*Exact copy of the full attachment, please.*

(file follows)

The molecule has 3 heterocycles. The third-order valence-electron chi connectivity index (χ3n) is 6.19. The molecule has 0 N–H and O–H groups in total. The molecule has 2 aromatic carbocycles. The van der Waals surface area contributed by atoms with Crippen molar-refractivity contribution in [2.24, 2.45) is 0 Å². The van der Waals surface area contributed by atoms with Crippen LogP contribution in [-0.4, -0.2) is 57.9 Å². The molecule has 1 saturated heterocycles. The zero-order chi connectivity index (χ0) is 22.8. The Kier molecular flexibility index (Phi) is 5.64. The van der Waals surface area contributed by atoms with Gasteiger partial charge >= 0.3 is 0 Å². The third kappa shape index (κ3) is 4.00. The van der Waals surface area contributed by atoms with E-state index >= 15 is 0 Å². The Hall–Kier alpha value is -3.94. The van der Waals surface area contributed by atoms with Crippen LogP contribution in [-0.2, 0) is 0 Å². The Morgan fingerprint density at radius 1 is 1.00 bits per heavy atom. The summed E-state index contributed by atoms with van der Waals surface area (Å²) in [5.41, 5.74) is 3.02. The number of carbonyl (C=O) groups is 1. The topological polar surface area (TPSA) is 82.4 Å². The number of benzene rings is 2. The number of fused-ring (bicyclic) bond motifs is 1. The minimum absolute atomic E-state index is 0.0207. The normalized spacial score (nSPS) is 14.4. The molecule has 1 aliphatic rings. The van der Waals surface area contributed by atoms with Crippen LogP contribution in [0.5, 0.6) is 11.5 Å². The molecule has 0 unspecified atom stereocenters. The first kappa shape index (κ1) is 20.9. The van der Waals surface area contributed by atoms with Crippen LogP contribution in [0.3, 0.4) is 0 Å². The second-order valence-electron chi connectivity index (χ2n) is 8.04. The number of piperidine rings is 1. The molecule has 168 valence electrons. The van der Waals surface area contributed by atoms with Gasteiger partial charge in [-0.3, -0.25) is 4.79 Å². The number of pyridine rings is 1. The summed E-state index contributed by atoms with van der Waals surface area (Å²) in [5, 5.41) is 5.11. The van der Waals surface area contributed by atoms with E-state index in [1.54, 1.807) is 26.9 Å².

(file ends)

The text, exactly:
The molecule has 3 heterocycles. The third-order valence-electron chi connectivity index (χ3n) is 6.19. The molecule has 0 N–H and O–H groups in total. The molecule has 2 aromatic carbocycles. The van der Waals surface area contributed by atoms with Crippen molar-refractivity contribution in [2.24, 2.45) is 0 Å². The van der Waals surface area contributed by atoms with Crippen LogP contribution in [-0.4, -0.2) is 57.9 Å². The molecule has 1 saturated heterocycles. The zero-order chi connectivity index (χ0) is 22.8. The Kier molecular flexibility index (Phi) is 5.64. The van der Waals surface area contributed by atoms with Gasteiger partial charge >= 0.3 is 0 Å². The third kappa shape index (κ3) is 4.00. The van der Waals surface area contributed by atoms with E-state index >= 15 is 0 Å². The Hall–Kier alpha value is -3.94. The van der Waals surface area contributed by atoms with Crippen LogP contribution in [-0.2, 0) is 0 Å². The Morgan fingerprint density at radius 1 is 1.00 bits per heavy atom. The summed E-state index contributed by atoms with van der Waals surface area (Å²) in [5.41, 5.74) is 3.02. The number of carbonyl (C=O) groups is 1. The topological polar surface area (TPSA) is 82.4 Å². The number of benzene rings is 2. The number of fused-ring (bicyclic) bond motifs is 1. The minimum absolute atomic E-state index is 0.0207. The normalized spacial score (nSPS) is 14.4. The molecule has 1 aliphatic rings. The van der Waals surface area contributed by atoms with Crippen LogP contribution in [0.5, 0.6) is 11.5 Å². The molecule has 0 unspecified atom stereocenters. The first kappa shape index (κ1) is 20.9. The van der Waals surface area contributed by atoms with Crippen LogP contribution in [0.3, 0.4) is 0 Å². The second-order valence-electron chi connectivity index (χ2n) is 8.04. The number of piperidine rings is 1. The molecule has 168 valence electrons. The van der Waals surface area contributed by atoms with Gasteiger partial charge in [-0.3, -0.25) is 4.79 Å². The number of pyridine rings is 1. The summed E-state index contributed by atoms with van der Waals surface area (Å²) in [5, 5.41) is 5.11. The van der Waals surface area contributed by atoms with E-state index in [1.54, 1.807) is 26.9 Å².